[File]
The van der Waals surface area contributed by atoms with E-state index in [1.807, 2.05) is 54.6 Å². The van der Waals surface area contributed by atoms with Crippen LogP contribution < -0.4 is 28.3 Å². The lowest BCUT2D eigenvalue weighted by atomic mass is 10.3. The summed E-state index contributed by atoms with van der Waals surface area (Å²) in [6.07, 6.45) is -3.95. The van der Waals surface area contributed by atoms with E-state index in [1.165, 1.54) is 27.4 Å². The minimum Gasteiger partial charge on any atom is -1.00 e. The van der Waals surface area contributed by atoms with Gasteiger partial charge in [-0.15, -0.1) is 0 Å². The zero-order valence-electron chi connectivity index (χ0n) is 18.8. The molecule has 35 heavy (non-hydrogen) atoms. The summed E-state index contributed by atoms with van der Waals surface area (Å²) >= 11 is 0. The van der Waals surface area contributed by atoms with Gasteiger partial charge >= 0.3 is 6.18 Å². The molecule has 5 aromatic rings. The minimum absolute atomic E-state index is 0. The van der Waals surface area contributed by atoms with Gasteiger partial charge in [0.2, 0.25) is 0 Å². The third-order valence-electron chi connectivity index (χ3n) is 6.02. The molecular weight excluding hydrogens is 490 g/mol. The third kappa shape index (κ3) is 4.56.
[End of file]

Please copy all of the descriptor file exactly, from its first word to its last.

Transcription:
The van der Waals surface area contributed by atoms with E-state index in [1.807, 2.05) is 54.6 Å². The van der Waals surface area contributed by atoms with Crippen LogP contribution < -0.4 is 28.3 Å². The lowest BCUT2D eigenvalue weighted by atomic mass is 10.3. The summed E-state index contributed by atoms with van der Waals surface area (Å²) in [6.07, 6.45) is -3.95. The van der Waals surface area contributed by atoms with E-state index in [1.165, 1.54) is 27.4 Å². The minimum Gasteiger partial charge on any atom is -1.00 e. The van der Waals surface area contributed by atoms with Gasteiger partial charge in [-0.15, -0.1) is 0 Å². The zero-order valence-electron chi connectivity index (χ0n) is 18.8. The molecule has 35 heavy (non-hydrogen) atoms. The summed E-state index contributed by atoms with van der Waals surface area (Å²) >= 11 is 0. The van der Waals surface area contributed by atoms with Gasteiger partial charge >= 0.3 is 6.18 Å². The molecule has 5 aromatic rings. The minimum absolute atomic E-state index is 0. The van der Waals surface area contributed by atoms with Gasteiger partial charge in [0.2, 0.25) is 0 Å². The third-order valence-electron chi connectivity index (χ3n) is 6.02. The molecular weight excluding hydrogens is 490 g/mol. The third kappa shape index (κ3) is 4.56.